Dreaming Tracks

Reflections on the Endless Journey

Grace and Serenity
Tuesday, June 29th, 2010 | Posted by Rakesh | Comments (0)

MLD Grace and Serenity, front viewMLD Grace and Serenity, Side View
After carrying a 65-pound pack all the way from the Snow Lakes Trailhead to the top of Asgard Pass and back (30 miles round trip, 7000 feet of elevation change from trailhead to summit), I started looking at ways to lighten my backpack.

The first thing to go was the Nikon D300. With it and a fairly basic 3-lens kit (28mm f/2.8, 50mm f/1.4, 105mm f/2.8 VR macro) and a teleconverter, it ended up weighing almost as much as my 4×5 with its 3-lens setup (80mm f/4.5, 135mm f/5.6, and 300mm f/8) and 4 cut-sheet film holders.

Next I started working on the shelter… I carried a 3-pound, 2-person tent, a Big Agnes Seedhouse SL2, which doesn’t much of a vestibule. Now I’m using the setup shown here; a Grace Duo from Mountain Laurel Designs, and a Serenity net tent from the same.

The combined weight of the entire setup is around 18 ounces, and it’s surprisingly comfortable. Having the sides up so high isn’t required, but when you’re in a warm desert clime, the breeze feels rather nice.

The tarp is shaped, with Catenary curves along its ridgeline and edges. It’s designed to pitch in an A-frame shape like the one shown here, and it only took around 10 minutes to get a decent pitch, which isn’t bad given that it’s my second attempt at pitching it. The odd fabric is in large part the secret to its light weight. It’s made of a fabric called Cuben, which is very popular with sailmakers because of its high strength and low weight, plus its complete lack of elasticity. As far as shelters go, it also has the advantage of being entirely water and windproof if you pitch it properly, and since this model has a taped ridgeline rather than stitched, it doesn’t even require seam-sealing.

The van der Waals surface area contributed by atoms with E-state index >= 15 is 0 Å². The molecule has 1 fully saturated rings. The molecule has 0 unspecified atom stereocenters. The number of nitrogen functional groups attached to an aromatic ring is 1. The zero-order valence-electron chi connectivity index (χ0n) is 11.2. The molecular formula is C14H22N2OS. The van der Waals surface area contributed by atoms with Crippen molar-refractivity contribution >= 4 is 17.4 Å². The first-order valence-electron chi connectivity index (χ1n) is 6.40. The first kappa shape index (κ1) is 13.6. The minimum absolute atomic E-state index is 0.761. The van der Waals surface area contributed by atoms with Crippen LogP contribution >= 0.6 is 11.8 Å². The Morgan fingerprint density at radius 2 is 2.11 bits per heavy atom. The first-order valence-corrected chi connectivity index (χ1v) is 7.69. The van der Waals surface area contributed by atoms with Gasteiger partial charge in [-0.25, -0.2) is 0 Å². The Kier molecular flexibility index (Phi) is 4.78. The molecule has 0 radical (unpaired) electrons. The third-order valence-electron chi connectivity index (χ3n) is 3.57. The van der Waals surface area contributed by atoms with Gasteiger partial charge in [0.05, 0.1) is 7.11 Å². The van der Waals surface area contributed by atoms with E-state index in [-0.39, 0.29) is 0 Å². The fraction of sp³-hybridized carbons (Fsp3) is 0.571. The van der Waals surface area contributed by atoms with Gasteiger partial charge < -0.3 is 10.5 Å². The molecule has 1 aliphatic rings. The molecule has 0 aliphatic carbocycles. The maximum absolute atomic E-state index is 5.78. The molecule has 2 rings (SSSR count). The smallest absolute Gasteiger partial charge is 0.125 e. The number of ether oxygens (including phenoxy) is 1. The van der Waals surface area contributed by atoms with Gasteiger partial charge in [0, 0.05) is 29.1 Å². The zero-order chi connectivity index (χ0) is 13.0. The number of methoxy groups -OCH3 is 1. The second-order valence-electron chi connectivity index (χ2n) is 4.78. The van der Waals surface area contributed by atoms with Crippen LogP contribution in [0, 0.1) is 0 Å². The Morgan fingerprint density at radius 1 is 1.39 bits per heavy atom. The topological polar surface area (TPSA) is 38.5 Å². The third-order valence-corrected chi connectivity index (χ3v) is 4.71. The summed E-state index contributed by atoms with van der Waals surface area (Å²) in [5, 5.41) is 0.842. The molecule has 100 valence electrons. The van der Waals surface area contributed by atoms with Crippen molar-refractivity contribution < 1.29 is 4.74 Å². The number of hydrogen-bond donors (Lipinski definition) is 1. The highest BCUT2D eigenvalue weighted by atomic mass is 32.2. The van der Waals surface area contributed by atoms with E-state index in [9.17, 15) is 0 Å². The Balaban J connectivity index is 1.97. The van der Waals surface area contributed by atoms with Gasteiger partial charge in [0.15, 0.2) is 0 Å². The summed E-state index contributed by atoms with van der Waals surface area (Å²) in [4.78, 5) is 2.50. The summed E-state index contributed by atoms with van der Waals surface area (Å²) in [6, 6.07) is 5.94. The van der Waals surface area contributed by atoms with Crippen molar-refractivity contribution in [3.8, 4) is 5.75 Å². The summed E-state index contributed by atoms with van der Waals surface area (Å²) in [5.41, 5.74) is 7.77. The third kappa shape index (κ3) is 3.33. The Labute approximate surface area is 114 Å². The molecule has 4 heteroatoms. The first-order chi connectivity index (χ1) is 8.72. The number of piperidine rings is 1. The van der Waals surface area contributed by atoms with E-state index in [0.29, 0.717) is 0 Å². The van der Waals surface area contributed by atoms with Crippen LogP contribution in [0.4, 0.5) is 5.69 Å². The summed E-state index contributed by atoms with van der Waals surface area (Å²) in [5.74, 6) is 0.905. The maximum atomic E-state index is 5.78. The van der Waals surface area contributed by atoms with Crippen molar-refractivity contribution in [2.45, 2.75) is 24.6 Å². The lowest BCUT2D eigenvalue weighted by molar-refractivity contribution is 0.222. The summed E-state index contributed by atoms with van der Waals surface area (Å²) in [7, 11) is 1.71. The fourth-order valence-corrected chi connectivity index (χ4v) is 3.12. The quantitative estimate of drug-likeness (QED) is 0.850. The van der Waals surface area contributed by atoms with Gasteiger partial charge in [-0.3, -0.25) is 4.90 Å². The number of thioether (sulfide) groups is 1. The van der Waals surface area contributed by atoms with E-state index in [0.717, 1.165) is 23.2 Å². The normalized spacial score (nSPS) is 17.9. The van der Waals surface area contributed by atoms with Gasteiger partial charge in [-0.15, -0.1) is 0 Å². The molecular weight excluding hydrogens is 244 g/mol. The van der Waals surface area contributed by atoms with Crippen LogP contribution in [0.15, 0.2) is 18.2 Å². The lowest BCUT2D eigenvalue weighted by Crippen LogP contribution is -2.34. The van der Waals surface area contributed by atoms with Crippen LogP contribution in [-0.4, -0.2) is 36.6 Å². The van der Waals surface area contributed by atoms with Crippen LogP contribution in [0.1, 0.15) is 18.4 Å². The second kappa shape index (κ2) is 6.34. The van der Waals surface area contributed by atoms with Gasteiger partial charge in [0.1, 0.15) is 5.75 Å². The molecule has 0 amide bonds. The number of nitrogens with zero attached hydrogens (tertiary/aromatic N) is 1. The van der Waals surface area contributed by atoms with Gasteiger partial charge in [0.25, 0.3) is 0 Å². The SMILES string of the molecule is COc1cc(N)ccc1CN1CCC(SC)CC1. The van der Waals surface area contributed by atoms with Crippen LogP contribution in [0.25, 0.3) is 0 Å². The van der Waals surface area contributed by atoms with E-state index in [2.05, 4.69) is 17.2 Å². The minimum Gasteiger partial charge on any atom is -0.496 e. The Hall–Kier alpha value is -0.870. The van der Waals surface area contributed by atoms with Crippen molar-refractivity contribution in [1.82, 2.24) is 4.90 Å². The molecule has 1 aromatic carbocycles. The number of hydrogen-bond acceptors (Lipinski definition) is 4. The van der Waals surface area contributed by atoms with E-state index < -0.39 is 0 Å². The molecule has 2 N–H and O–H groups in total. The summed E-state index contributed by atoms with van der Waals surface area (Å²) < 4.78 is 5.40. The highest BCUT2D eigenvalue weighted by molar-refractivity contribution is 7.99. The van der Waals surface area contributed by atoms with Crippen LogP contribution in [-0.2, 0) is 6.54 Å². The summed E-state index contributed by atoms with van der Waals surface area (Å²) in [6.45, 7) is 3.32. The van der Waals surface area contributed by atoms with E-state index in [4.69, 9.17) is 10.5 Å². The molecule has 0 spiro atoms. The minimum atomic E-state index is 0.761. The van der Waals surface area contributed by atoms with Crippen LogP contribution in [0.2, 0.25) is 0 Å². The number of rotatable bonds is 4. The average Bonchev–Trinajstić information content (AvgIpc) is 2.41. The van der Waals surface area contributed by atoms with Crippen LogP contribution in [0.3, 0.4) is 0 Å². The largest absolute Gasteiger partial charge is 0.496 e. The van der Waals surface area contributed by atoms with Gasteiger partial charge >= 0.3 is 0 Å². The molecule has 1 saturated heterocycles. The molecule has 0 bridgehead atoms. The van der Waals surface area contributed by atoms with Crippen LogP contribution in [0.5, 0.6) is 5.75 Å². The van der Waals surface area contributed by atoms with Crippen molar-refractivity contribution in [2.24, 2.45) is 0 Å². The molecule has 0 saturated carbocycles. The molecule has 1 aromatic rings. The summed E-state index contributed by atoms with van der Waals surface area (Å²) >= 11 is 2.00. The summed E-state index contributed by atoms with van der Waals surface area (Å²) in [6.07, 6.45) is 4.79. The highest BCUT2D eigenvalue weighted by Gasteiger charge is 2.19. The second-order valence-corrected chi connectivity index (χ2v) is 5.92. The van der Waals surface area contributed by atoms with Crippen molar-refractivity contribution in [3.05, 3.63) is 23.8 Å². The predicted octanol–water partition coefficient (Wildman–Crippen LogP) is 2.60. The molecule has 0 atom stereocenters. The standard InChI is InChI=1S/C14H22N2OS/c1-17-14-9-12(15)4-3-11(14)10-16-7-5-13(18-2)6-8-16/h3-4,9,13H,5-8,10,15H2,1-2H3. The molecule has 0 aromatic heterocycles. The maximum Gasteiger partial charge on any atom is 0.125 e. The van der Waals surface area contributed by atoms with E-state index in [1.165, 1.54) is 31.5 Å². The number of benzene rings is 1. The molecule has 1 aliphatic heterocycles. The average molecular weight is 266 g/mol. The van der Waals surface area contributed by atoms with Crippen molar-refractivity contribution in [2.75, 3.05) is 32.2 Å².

The Never-Ending Road
Tuesday, June 22nd, 2010 | Posted by Rakesh | Comments (1)

a road through a grove of aspens, with the distant figure of a young girl rounding the farthest curve, not looking back

The road curved sinuously through this aspen grove, so I asked Bailey to walk out toward the curve while I framed the shot. Even though it was mid-day, the light was pretty soft under all those trees, so I didn’t need to worry about dynamic range. The hardest part about this shot was communication, though. Bailey was pretty far away from me, and the road wasn’t far from the Rapid River, so we wouldn’t hear each other over its roar. We had to make do with gestures and a bit of luck :)

I have a black and white version of this image shot on 4×5, that I will post after I get the scanned image cleaned up to my satisfaction. I also learned that I am probably not loading my cut-sheet film holders correctly, leading to my chromes being underexposed by what looks like 3-4 stops, and also showing some severe (red) color casts, not at all typical for Astia. So I’ll fix that before I shoot again :)

This weekend I’ll be camping in Yakima, so I’ll be trying out my new camping gear; I’ve only pitched my catenary tarp once, and it was a pretty lousy pitch. Hopefully, I’ll get a better pitch out of this time… because the following weekend it’s going to be my shelter for a trip from Rainy Pass through Cutthroat Pass, and out to the Pasayten Wilderness. There should be plenty of photo opportunities on that trip!

For anyone interested in an easy, pretty desert hike, I’m going to be leading a photo safari in Cowiche Canyon on Sunday (info here).